and the Asia
Asia
Asia is the world's largest and most populous continent, located primarily in the eastern and northern hemispheres. It covers 8.7% of the Earth's total surface area and with approximately 3.879 billion people, it hosts 60% of the world's current human population...

n and Pacific nations it controlled.

Sometimes portions of a single country can fall into two distinct spheres of influence. In the colonial era the buffer state
Buffer state
A buffer state is a country lying between two rival or potentially hostile greater powers, which by its sheer existence is thought to prevent conflict between them. Buffer states, when authentically independent, typically pursue a neutralist foreign policy, which distinguishes them from satellite...

s of Iran
Iran
Iran , officially the Islamic Republic of Iran , is a country in Southern and Western Asia. The name "Iran" has been in use natively since the Sassanian era and came into use internationally in 1935, before which the country was known to the Western world as Persia...

 and Thailand
Thailand
Thailand , officially the Kingdom of Thailand , formerly known as Siam , is a country located at the centre of the Indochina peninsula and Southeast Asia. It is bordered to the north by Burma and Laos, to the east by Laos and Cambodia, to the south by the Gulf of Thailand and Malaysia, and to the...

, lying between the empires of Britain
United Kingdom
The United Kingdom of Great Britain and Northern IrelandIn the United Kingdom and Dependencies, other languages have been officially recognised as legitimate autochthonous languages under the European Charter for Regional or Minority Languages...

/Russia
Russia
Russia or , officially known as both Russia and the Russian Federation , is a country in northern Eurasia. It is a federal semi-presidential republic, comprising 83 federal subjects...

 and Britain/France
France
The French Republic , The French Republic , The French Republic , (commonly known as France , is a unitary semi-presidential republic in Western Europe with several overseas territories and islands located on other continents and in the Indian, Pacific, and Atlantic oceans. Metropolitan France...

 respectively, were divided between the spheres of influence of the imperial powers. Likewise, after World War II
World War II
World War II, or the Second World War , was a global conflict lasting from 1939 to 1945, involving most of the world's nations—including all of the great powers—eventually forming two opposing military alliances: the Allies and the Axis...

, Germany
Germany
Germany , officially the Federal Republic of Germany , is a federal parliamentary republic in Europe. The country consists of 16 states while the capital and largest city is Berlin. Germany covers an area of 357,021 km2 and has a largely temperate seasonal climate...

 was divided into four occupation zones, which later consolidated into West Germany
West Germany
West Germany is the common English, but not official, name for the Federal Republic of Germany or FRG in the period between its creation in May 1949 to German reunification on 3 October 1990....

 and East Germany, the former a member of NATO and the latter a member of the Warsaw Pact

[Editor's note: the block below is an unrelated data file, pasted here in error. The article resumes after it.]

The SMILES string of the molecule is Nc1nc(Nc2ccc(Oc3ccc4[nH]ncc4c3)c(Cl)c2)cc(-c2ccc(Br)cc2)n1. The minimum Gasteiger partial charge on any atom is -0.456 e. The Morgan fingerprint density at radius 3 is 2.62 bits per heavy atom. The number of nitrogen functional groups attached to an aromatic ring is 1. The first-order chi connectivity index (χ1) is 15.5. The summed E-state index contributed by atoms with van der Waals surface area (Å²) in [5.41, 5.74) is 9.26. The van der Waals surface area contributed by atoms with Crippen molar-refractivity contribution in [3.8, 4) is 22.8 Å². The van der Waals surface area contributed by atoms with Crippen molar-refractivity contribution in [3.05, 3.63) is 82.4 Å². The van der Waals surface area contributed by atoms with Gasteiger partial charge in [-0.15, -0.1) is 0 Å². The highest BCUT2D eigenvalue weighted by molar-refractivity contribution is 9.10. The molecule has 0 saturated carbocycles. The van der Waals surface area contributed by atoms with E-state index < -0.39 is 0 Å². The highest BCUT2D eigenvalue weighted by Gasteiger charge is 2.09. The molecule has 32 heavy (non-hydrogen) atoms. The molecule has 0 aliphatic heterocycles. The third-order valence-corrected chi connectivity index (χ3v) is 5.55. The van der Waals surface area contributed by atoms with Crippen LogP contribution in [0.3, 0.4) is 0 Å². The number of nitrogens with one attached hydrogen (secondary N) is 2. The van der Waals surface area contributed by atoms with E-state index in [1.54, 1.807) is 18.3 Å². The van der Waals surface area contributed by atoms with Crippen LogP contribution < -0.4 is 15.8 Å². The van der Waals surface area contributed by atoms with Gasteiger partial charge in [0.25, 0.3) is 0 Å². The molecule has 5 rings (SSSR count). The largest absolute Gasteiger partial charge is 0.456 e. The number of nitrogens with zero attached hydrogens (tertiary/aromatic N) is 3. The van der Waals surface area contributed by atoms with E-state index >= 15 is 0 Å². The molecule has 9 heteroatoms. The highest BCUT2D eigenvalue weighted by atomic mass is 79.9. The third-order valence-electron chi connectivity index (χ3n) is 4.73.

Warsaw Pact
The Warsaw Treaty Organization of Friendship, Cooperation, and Mutual Assistance , or more commonly referred to as the Warsaw Pact, was a mutual defense treaty subscribed to by eight communist states in Eastern Europe...

.

The term is also used to describe non-political situations, e.g. a shopping mall
Shopping mall
A shopping mall, shopping centre, shopping arcade, shopping precinct or simply mall is one or more buildings forming a complex of shops representing merchandisers, with interconnecting walkways enabling visitors to easily walk from unit to unit, along with a parking area — a modern, indoor version...

 is said to have a sphere of influence which designates the geographical area where it dominates the retail trade.

Historical remnants


Many areas of the world are considered to have inherited culture from a previous sphere of influence, that while perhaps today halted, continues to share the same culture. Examples include the Anglosphere
Anglosphere
Anglosphere is a neologism which refers to those nations with English as the most common language. The term can be used more specifically to refer to those nations which share certain characteristics within their cultures based on a linguistic heritage, through being former British colonies...

, Arab World
Arab world
The Arab world refers to Arabic-speaking states, territories and populations in North Africa, Western Asia and elsewhere.The standard definition of the Arab world comprises the 22 states and territories of the Arab League stretching from the Atlantic Ocean in the west to the Arabian Sea in the...

, Eurosphere
Eurosphere
The concept of the ‘Eurosphere’ or ‘European Empire’ has grown in popularity in the early years of the 21st century, and is associated with the public intellectual, Mark Leonard, the academic at the University of Oxford, Jan Zielonka, the strategist and European Union Director-General for...

, Germanosphere
Germanic languages
The Germanic languages constitute a sub-branch of the Indo-European language family. The common ancestor of all of the languages in this branch is called Proto-Germanic , which was spoken in approximately the mid-1st millennium BC in Iron Age northern Europe...

, Indosphere
Greater India
Greater India is a term that refers to the historical spread of the culture of India beyond the Indian subcontinent...

, Latin Europe
Latin Europe
Latin Europe is a loose term for the region of Europe with an especially strong Latin cultural heritage inherited from the Roman Empire.-Application:...

/Latin America
Latin America